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    Quote Originally Posted by DownUpDave View Post
    No offense intended but there is a big thread going on right now about the same topic. Read that for all the info you need and or use the search function. There have been many threads on the same topic and you will find a wealth of information.

    One that was recommended and will do as you ask is the Roland mobile AC..you NEED an acoustic amp. for decent sound from an acoustic instrument
    Quite, can moderators please put the contents of this thread in here https://forum.ukuleleunderground.com...all-Amplifiers such that my specific points merge into that thread which covers some of the ground of my question. Then delete this thread.
    Ukulele Orchestra Of Great Britain Fan & Carlisle United Fan
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  6. #6
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    Although some may slag the little Roland Microcube, it is a fun little amp for home use, uke or guitar, but it also has a line out, which you can plug into a PA, which sounds great. I once did a gig that way on electric guitar, and got a few kudos on the sound. You can also use it with headphones, and hook up an external music source, for jamming along.

  7. #7
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    Quote Originally Posted by Bill Sheehan View Post
    Hey Ukeless, this may or may not be very helpful, but one option to consider-- in the context of you doing a few tunes as the "opener" for the headlining act-- would be to reach out to the establishment's manager a few weeks in advance of the gig, see if he or she can put you in touch with one of the headlining band's members, and ask if they'd be gracious enough to "run sound" for you, utilizing their own system. It could be as straightforward as one of them agreeing to be on hand to mic up your uke and separately mic up your voice. That way, all you'd have to do is show up with your uke, and let 'er rip !! And you'd have an experienced person on hand, getting your volumes and your uke/voice balance to comfortable levels in real time, which is much nicer than having to mess with all that yourself. I'm betting that most headlining bands would be glad to give you an assist in that fashion. And as to "micing up" that uke instead of "plugging in", I used to be skeptical about that, but if you look at a guy like "Ukulele Uff" (Chris Hough), it's clear that micing up can indeed be done effectively.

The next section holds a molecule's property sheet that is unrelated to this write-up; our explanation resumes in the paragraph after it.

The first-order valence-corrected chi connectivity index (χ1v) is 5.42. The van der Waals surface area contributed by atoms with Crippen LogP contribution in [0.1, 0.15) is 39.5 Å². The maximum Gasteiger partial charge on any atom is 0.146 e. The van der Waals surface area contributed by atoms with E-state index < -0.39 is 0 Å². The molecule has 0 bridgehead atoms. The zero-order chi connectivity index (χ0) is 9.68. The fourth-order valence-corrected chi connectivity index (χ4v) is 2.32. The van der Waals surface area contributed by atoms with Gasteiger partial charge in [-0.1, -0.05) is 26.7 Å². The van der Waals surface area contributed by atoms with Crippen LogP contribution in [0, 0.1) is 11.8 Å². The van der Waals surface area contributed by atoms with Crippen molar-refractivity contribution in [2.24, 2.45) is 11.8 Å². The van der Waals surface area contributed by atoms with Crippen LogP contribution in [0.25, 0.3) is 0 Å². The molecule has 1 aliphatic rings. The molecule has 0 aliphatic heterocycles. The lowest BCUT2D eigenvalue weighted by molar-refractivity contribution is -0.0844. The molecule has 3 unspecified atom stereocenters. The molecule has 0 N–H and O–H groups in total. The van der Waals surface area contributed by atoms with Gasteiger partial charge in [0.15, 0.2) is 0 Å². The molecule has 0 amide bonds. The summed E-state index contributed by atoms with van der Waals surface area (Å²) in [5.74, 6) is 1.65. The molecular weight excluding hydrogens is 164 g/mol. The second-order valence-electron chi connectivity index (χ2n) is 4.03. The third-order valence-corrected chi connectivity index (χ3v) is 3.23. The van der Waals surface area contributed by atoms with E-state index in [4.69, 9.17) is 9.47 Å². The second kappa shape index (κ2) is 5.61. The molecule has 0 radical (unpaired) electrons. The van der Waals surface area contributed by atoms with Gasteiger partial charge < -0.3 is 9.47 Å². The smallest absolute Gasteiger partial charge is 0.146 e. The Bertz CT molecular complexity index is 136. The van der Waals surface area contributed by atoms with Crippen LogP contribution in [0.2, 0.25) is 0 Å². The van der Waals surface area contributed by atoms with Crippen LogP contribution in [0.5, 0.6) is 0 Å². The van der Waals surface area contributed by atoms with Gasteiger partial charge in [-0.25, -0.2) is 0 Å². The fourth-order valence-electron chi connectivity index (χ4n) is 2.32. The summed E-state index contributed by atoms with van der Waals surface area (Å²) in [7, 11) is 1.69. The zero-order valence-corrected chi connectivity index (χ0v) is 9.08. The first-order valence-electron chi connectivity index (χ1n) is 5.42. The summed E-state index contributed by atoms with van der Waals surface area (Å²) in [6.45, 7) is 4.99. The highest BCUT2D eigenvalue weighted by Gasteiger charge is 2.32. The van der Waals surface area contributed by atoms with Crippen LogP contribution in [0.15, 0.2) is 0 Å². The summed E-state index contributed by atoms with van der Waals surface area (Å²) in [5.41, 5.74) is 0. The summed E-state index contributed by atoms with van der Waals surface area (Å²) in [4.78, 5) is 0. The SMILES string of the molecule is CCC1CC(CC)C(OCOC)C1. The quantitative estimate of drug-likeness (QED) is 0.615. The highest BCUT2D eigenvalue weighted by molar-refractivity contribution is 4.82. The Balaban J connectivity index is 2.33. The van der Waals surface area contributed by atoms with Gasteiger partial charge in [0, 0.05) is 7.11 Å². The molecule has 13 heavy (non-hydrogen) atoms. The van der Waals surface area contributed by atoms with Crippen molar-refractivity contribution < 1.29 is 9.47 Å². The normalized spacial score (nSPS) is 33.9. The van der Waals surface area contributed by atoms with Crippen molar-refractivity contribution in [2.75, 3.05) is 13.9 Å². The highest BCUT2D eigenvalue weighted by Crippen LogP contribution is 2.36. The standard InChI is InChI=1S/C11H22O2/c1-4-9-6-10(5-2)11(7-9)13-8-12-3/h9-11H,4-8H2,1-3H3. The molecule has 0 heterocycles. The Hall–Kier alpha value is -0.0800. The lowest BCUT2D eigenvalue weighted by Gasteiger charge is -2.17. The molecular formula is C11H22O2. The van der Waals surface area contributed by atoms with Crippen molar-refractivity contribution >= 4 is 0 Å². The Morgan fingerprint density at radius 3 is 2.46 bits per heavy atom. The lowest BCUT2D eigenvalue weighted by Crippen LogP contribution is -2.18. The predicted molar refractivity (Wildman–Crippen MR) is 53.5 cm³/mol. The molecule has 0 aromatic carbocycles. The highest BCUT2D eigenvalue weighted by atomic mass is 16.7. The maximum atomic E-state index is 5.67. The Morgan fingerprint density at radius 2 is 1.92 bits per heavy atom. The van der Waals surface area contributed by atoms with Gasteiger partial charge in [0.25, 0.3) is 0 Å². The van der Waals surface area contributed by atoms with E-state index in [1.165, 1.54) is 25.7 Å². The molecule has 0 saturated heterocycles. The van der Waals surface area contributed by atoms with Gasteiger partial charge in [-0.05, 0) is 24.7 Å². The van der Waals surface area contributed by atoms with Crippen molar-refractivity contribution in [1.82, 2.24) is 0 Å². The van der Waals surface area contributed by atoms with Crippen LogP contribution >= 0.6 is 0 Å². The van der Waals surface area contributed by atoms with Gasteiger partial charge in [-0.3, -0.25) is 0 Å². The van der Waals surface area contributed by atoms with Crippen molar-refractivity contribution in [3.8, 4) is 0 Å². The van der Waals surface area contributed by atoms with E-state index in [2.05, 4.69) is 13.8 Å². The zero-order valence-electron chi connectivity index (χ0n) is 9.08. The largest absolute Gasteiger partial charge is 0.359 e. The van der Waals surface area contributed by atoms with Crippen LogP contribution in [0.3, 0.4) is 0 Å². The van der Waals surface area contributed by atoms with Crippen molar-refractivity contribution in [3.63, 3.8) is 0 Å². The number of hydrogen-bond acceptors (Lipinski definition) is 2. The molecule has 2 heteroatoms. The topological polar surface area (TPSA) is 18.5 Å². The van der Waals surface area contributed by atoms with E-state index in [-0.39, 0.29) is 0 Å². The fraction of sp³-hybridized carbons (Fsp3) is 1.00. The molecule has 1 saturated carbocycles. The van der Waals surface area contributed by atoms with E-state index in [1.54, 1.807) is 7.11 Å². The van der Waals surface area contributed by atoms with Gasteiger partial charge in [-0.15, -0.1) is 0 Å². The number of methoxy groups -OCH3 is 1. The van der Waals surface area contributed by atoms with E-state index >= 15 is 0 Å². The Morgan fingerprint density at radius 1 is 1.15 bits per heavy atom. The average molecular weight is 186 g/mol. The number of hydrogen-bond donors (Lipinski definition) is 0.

Bill’s suggestion is really an excellent one as if you really don’t need an amp but are going to play at venues that have sound systems, they should be able to plug you in via a DI box to the venues system or that of the headliners. If you want some more control I suggest you consider getting your own preamp/DI Box such as the LR Baggs ParaDI, especially if your pickup is passive. Not too expensive (especially if you can find a 2nd hand one) and you can adjust your sound for the venue you are playing in. I have Baggs pre-amps before all my amps. They do a wonderful job of sweetening your sound and preventing feedback and ground loops.
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  8. #8
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    I like my Boss Acoustic Singer Live 60 amp. But a noisy pub environment may be too much for it to overcome. They also have a pro version that is 120 amp that might be just right. These are aimed at the singer for the effects offered such as harmony and chorus, though there are several for the acoustic instrument: reverb, chorus, acoustic sound. A looper.

    Boss is the sister company of Roland. Roland amps are aimed more at playing acoustic instruments. Boss more at the singer/acoustic instrument interaction. But both have great reputations for rugged, well made amplifiers. With speakers.

  9. #9
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    I purchased a Boss Katana 50 to use with my SG electric guitar. It just happens to have a setting for an acoustic instrument. With my Para DI in front of it I am quite pleased with the tone and adjustability.
    It also has 5, 25 and 50 watt settings. At 5 watts I am able to get away with playing it in a bedroom. Havenít tried it at 50, I am afraid the neighbors would object. It may be a bit of overkill but fills the bill for my needs.